In 2011, USAID put out a number of new policy statements to provide strategies for each of its core areas of focus. These are all good signs that the agency’s Policy, Planning and Learning Bureau is thinking hard about how to effectively implement principles in the PPD and QDDR. They are also good tools for those of us on the outside to judge and nudge the administration to follow through with its stated objectives and strategies.
Here are the strategies already released and the list of those yet to come:
USAID's Global Health Strategic Framework (April 2012)
Informed by the principles of the PPD, QDDR, and USAID Policy Framework 2011-2015, the Global Health Strategic Framework sets the direction of USAID’s global health sector for fiscal years 2012-2016. The strategy also incorporates the principles of the Global Health Initiative, emphasizing a “whole-of-government approach” that encourages cooperation and coordination between US agencies involved in global health—though it falls short of discussing USAID’s leadership role within this arrangement. In the context of a rapidly changing global health environment, the report outlines five health priorities to address the major challenges of the day. Importantly, the Agency’s goals go beyond direct provision and treatment to include strengthening recipient country health systems so they can better manage their own health needs. The framework also identifies key approaches for achieving each goal, partners for interagency collaboration, and concrete targets for measuring success.
Gender Equality and Female Empowerment Policy (March 2012)
The Gender Equality and Female Empowerment Policy was designed to provide guidance on pursuing more effective and evidence-based investments in gender equality and female empowerment, and to incorporate these efforts into the Agency’s core development programming. The goal of the policy is to advance equality between females and males, empowering women and girls to participate fully in and benefit from the development of their societies. To reach this goal, USAID investments are aimed at three overarching outcomes: reducing gender disparities in access to, control over, and benefit from resources, opportunities, and services – economic, social, political, and cultural; reducing gender-based violence; and increasing women’s and girls’ capacity to realize their rights, determine their lives, and influence decision-making in households, communities, and societies. Seven guiding principles underpin the policy, reflecting key features of USAID’s Policy Framework 2001-2015, and the parameter of the USAID Forward reform agenda. The policy also includes detailed descriptions of organizational roles and responsibilities to institutionalize it in USAID missions, bureaus, and offices in Washington and the field.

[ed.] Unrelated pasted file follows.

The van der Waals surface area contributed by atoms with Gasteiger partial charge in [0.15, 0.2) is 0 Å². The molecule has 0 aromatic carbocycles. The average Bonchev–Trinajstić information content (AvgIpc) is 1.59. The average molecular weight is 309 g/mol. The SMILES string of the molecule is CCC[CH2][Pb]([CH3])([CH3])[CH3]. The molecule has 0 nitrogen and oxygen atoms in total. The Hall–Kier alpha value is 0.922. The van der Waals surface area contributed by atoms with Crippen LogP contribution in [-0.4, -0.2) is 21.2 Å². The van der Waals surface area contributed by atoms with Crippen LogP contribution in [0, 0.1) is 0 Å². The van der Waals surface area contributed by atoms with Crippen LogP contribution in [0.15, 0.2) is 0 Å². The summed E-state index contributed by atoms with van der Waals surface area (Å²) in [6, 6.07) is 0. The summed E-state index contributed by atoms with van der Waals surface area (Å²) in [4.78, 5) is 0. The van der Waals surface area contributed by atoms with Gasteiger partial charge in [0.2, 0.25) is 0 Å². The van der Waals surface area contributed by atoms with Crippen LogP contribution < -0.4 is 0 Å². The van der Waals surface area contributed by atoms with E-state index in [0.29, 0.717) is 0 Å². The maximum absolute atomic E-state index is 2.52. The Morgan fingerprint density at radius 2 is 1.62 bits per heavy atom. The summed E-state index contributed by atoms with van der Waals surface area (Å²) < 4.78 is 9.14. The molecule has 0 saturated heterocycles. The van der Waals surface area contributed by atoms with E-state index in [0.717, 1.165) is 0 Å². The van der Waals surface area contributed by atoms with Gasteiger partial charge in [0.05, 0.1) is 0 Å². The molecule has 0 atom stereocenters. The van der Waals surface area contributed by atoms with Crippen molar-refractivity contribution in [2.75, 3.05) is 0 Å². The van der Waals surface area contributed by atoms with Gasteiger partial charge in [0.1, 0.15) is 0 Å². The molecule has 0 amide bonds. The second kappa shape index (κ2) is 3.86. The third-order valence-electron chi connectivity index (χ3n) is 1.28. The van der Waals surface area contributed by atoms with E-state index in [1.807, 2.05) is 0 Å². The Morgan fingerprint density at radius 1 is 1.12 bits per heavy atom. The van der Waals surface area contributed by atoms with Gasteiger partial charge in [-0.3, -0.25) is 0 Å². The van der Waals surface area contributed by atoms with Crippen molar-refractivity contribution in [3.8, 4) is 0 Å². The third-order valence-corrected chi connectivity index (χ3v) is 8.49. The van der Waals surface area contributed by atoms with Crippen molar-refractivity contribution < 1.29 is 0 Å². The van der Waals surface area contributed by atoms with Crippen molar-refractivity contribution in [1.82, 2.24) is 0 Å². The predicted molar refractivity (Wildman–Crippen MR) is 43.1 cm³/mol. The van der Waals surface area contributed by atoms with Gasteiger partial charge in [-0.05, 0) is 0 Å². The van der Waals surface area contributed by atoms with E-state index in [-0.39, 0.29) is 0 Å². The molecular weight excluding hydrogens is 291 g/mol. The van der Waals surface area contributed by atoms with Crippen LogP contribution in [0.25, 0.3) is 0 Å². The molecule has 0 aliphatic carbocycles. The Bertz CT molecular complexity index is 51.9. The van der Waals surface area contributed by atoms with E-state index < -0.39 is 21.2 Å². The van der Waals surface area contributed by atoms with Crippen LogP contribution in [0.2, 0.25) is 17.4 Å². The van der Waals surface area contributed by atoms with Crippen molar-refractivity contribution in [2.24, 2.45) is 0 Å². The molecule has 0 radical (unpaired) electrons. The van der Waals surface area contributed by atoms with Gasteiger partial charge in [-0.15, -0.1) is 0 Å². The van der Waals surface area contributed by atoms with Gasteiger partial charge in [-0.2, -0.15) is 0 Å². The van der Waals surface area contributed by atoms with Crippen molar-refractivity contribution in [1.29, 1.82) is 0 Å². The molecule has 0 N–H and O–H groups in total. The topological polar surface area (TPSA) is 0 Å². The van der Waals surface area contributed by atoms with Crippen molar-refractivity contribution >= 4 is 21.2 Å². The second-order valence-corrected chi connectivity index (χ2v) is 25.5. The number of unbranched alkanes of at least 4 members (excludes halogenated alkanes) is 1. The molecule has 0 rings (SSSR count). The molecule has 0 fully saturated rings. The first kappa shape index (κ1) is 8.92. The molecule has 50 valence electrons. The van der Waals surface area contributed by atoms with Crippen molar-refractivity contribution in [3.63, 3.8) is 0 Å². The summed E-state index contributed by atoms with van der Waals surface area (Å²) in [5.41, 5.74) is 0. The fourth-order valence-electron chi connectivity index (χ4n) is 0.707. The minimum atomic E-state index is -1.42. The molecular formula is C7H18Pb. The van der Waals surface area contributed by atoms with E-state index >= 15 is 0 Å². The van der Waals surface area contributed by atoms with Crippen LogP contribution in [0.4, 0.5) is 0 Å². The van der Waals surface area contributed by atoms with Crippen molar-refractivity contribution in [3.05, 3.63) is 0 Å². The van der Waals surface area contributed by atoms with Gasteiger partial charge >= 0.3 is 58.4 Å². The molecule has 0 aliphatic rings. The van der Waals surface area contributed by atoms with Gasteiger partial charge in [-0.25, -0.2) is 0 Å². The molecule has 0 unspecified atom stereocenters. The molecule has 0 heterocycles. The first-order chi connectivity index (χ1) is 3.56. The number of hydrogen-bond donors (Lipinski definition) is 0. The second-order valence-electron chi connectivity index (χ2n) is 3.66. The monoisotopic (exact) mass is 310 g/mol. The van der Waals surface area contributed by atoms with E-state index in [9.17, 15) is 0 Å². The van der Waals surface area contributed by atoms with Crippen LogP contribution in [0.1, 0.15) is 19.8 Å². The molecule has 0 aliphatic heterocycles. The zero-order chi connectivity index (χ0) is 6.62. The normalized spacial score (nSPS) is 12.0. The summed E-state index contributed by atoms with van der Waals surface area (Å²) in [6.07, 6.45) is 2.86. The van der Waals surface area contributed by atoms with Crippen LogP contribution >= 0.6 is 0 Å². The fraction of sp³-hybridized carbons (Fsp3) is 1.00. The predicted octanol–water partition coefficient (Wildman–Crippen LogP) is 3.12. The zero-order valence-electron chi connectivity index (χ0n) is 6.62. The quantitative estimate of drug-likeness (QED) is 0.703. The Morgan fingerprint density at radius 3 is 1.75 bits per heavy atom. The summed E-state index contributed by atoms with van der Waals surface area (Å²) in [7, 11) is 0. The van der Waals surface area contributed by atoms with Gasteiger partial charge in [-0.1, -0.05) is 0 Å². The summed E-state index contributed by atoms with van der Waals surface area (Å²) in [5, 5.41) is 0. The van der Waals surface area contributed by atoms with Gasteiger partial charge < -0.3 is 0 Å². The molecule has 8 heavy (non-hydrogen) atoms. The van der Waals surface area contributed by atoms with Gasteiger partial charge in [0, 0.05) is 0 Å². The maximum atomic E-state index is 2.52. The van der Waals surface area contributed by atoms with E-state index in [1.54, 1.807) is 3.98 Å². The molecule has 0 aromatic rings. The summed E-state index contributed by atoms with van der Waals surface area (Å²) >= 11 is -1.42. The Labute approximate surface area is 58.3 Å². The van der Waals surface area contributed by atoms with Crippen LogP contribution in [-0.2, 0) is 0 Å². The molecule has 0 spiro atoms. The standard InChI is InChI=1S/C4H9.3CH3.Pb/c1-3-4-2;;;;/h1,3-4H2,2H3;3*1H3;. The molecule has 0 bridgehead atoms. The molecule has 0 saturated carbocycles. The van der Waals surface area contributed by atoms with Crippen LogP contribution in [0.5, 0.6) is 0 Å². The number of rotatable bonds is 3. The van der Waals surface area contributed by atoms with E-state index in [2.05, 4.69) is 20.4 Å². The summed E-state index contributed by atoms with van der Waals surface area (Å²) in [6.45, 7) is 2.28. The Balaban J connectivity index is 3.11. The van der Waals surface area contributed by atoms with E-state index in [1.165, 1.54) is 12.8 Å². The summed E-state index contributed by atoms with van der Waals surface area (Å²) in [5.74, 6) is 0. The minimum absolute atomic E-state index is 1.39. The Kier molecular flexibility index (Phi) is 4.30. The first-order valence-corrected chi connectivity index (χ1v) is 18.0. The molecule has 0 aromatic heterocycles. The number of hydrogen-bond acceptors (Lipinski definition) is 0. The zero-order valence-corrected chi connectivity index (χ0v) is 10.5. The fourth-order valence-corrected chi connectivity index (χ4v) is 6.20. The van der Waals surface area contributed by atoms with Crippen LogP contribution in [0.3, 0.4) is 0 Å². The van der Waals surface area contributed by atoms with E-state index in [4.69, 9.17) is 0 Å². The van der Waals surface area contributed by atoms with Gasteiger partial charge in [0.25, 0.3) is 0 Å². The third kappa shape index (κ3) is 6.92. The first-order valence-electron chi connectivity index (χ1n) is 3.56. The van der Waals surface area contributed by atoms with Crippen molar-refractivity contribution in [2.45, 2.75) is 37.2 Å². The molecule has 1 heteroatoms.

Counter Trafficking In Persons Policy (February 2012)
Led by the Bureau for Democracy, Conflict, and Humanitarian Assistance (DCHA), the 2012 Counter-Trafficking in Persons Policy seeks to enable the Agency to be a catalytic partner in the counter-trafficking community by outlining concrete, measurable principles and objectives. These include integrating counter-trafficking activities across the development sectors, improving program design to capture lessons learned and best practices in counter-trafficking activities, and enhancing institutional accountability within USAID to address trafficking through training of staff and coordination with partners. The Policy is guided by seven principles consistent with USAID’s Policy Framework, 2011-2015 including Agency-wide standards such as employing USAID’s comparative advantage, measuring impacts, and applying selectivity and focus to projects, programs, and areas of impact. DCHA will lead the implementation of the Policy in partnership with the Bureau for Policy, Planning, and Learning (PPL). These Bureaus will work in collaboration with USAID Missions and operating units in Washington that currently have or plan to program funds to combat trafficking.
Climate Change and Development Strategy (January 2012)
USAID’s Climate Change and Development Strategy sets out to confront climate change as one of the greatest challenges of our generation, for both developing countries and the US The strategy is part of the broader Presidential Global Climate Change Initiative (GCCI) and is guided by Administration policy as developed in the President’s Global Development Policy, the Quadrennial Diplomacy and Development Review, USAID Forward, and the GCCI. The goal of USAID’s 2012-2016 Climate Change Strategy is to enable countries to accelerate their transition to climate-resilient, low emission, sustainable economic development. To accomplish this, the report commits USAID to developing dedicated programming that tackles the unique risks and opportunities presented by climate change and to integrating climate resilience into the Agency’s entire development portfolio. The report is also the first USAID strategy to acknowledge the budget-constrained environment and commits the Agency to focusing and concentrating resources on select countries to maximize impact. It provides three criteria to help prioritize its spending and a roadmap for implementation identifying priority countries for investment.